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Everything posted by msmcleod

  1. A lot of synths (both hardware and software based), don't respond to volume changes for notes that are already playing, and only apply the changed volume to notes played after the volume change message. In some cases, you can get around this by using CC #11 (expression) instead - which certainly worked on Roland devices, but this doesn't quite work the same as volume (the min/max is relative to the current volume, not the max volume), and isn't supported by every synth. I'd follow @Lord Tim's advice, and use fades on the audio track instead.
  2. Cakewalk relies on Windows telling it a MIDI device has been connected or disconnected. If the Windows notification doesn't come through, Cakewalk won't know about it. More often than not (at least on my system), disconnected devices are recognised immediately, but some newly connected devices can take up to 30 secs to be recognised. I find it much easier to: 1. Ensure you always use the same USB ports for all your MIDI devices. 2. Ensure your MIDI devices are connected and switched on before you boot your PC up, so the MIDI device number Windows gives it is consistent each time. 3. If given the choice between a USB and 5-pin DIN connector, I always go for the 5-pin DIN - this allows me to switch off the synth/controller, but the port itself is always on. Of course you do need a good multi-port MIDI interface for this... the Miditech Midiface 8x8 has been rock solid for me. [EDIT] - Regarding class compliant MIDI interfaces vs ones with their own drivers... for the most part, MIDI interfaces with dedicated drivers have performed better for me in the past. However, they will reach a point where the drivers will stop working with the latest OS, as was the case with my Midisport 8x8. The main issue with a lot of class compliant MIDI interfaces (i.e. ones that just rely on Microsoft drivers) is that they receive MIDI data at USB speeds (i.e. 480Mbps for USB2), but send the data out at 31.25K, which is obviously much slower. In order to do this they need to "hold back" to the received MIDI data by storing it internally so they can send it out at a slower speed. Cheaper MIDI interfaces (esp the USB MIDI "cables") have a VERY small internal buffer, and will not cope with buffering SysEx or even controller/pitch wheel events in some cases. This results in stuck/lost notes, and will not cope with even a modest sysex load. Even though the Midiface is class compliant, I've not had this issue with them, so it obviously has a reasonably sized internal buffer.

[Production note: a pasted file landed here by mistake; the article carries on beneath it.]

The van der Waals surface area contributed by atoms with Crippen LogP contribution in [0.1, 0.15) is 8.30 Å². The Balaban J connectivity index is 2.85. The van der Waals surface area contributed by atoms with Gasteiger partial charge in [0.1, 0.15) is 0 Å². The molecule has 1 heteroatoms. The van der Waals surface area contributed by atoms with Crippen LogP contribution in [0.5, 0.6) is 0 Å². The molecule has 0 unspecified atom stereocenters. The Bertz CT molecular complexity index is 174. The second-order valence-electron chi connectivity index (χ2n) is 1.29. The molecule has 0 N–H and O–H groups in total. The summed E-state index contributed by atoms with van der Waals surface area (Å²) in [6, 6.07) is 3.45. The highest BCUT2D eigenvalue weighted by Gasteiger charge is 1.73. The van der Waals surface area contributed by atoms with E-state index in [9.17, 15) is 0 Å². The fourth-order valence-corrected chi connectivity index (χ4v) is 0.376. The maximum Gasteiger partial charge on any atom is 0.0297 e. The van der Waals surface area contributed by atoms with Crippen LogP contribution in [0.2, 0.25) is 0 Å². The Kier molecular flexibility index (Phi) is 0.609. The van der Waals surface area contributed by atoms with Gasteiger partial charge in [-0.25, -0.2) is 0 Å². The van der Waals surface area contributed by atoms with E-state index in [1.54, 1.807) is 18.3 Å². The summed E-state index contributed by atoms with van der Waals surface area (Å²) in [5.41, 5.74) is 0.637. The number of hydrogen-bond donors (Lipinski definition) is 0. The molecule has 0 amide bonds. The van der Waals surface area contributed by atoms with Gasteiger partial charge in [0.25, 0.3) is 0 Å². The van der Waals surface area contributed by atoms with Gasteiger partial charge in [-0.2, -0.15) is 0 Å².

3. I got stung by computers on stage a long time ago, and I've not done it since. I'm sure they're much more reliable nowadays - I know Marillion's Mark Kelly uses a PC live on stage with soft-synths, but PC's on stage isn't for me! I've not played live for a long time now, but I use one of these when I'm out of the studio: It's too under powered IMO for running most VSTi's, but I can sample all my hardware/software synths and use the V-Machine version of SampleLord to play them back. I use SampleRobot to do the sampling. I've got both 44.1Khz & 22Khz versions of most of my sampled synths, so I can choose between quality / speed of loading. It's surprising how acceptable the quality of the 22KHz versions are for live use.
  4. @Bajan Blue - some things to bear in mind: 1. The tempo map has been replaced by a tempo track, which allows you to edit your tempo as an envelope. 2. Although the tempo inspector show a list of tempo changes, it isn't the same thing as the old tempo map. Instead it's a list representation of the tempo nodes, and the envelope shapes connecting them. If you're using jump shapes, then there's pretty much no difference between the two... however, if you have a section where you're speeding up or slowing down, the inspector will just show the start/end tempos and the curve type, rather than every single value in between like the old tempo map used to. Here's a more detailed explanation of the changes and how they work: